I really didn’t know what to expect of life as a gay man. For so long I had been scared to live my life freely, without thinking about what others would say that I was terrified to do anything that could make others think negatively of me.
Being so involved in religion since I was a teenager put me inside a glass box where I could see everything around me but only through condemnation and sadly it made me look at myself through that same glass. So everything I did, thought or said was instantly measured and judged by that standard set in my head. This was especially harsh when it came to homosexuality. Back in the Christian circles from where I come from there were always rumors swirling about the sins of several people. None of those rumors were louder than the ones accusing certain leaders of being gay. I never saw any of these people doing anything necessarily gay, and that’s where I tried stay in my position. I always kept a “who knows” attitude because all I really knew was that I was struggling in that same area and that gave me no place to judge.
Most of the feelings towards these leaders came in two main flavors. First, ridicule. Look at him preaching about God’s love and judgement when he’s a “pato,” a common word that is a loose translation of faggot. These comments were thrown around humorously behind closed doors by many followers of Jesus. The second group of people had a more “righteous indignation.” How dare he? What gives him the right lo stand up there and tell us about getting close to God, when he’s living a life of sin? God is not with him. How could God be with that man? He’s a sinner and an abomination for daring to speak in God’s name when his life is not in order. I should be the one up there preaching.
Ridicule and condemnation. Being openly gay would mean that for the rest of my days I would have to live fighting these two monsters. Monsters that I could stay away from by being a good Christian boy in the eyes of others. Being openly gay would mean that I was throwing in the trash everything I believed, everything I loved, everything I lived for so far. It will also mean that I had given myself into depravity, that I would not know real love and that surely hell would be my resting place when my time to die came. I would never be able to live a good, normal life as a gay man, because “choosing” to be gay would mean the opposite of that. By living as a gay man I would be choosing to willingly hate God and his ways and to, from that point on, live a life filled with sin. Everything I had lived for so far would mean nothing because I had given it up for being gay and I would magically turn into this unrecognizable monster that was against God, his ways and his people.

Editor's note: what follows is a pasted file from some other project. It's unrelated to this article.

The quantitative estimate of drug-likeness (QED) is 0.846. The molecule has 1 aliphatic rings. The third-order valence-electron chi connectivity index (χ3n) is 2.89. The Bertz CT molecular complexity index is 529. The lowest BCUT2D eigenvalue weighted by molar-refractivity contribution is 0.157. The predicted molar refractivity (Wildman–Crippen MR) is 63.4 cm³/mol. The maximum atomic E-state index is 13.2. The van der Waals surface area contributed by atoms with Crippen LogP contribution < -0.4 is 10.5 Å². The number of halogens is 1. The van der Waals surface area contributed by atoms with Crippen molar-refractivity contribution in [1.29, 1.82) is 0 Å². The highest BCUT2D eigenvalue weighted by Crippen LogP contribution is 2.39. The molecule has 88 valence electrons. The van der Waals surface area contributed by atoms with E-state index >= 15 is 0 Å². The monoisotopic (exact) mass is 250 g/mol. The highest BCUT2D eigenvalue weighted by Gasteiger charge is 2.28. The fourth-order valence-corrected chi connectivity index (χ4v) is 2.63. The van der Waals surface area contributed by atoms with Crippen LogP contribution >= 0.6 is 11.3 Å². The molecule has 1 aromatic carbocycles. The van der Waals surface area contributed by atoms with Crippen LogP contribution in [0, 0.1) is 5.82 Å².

All that is what I’ve had to fight through. That was what I had been told my life would be if I ever dare to walk outside of “God’s will” for me. Because it’s usually easier to tell others how to live in God’s will than to work on your own walk. Because what exhilarates many in Christianity is that they get to tell others how they should live. Of course this is not something most would admit, because they are doing God’s work. If you work hard enough on your walk you get to become a leader who gets to tell others what to do. Isn’t that fun?
About four years ago I started giving that up. I didn’t give Jesus or Christianity up. I wanted to give up constantly thinking about what others might say about my life. No, it hasn’t been the easiest thing I’ve ever done. But the funny thing is that coming into accepting that I am a gay man, and have been since I can remember, really has not been that big of a change.
Coming into accepting that I am attracted to men hasn’t changed me into someone who wants to get drunk and do drugs and who wants to have sex with every man I see. It hasn’t turned me into someone who hates God and the Bible. It hasn’t turned me into an activist who loves waving a rainbow flag and telling others at every turn how gay I am. It hasn’t turned me into a woman or wanting to be one, even if I love drag queens. Being gay did not turn me into a gay history student who wants to debate Christians on how “Being gay is A-Okay” and how gay kids these days don’t know how easy they have it. Others can be all those things and that’s fine. It’s their life, but that’s not me.
I’m just Rand. And that’s somehow the hardest part of my journey, that after all of what I’ve been through, deep in my heart I just wanted a chance to freely be myself. I didn’t want to be pressured to fit in a certain group. I didn’t want to be a certain type of gay. I just wanted to be able to look at myself in the mirror and say, yeah that’s cool, I like what I see. I wanted to be able to unapologetically tell someone “I love you” without the fear of having the earth open beneath my feet and swallow me whole. I wanted a chance of living life to the fullest and for love and peace to be part of my every day life. That’s all I wanted and I am thankful that today I can be who I really am and that I get to share that with someone I love with all my heart.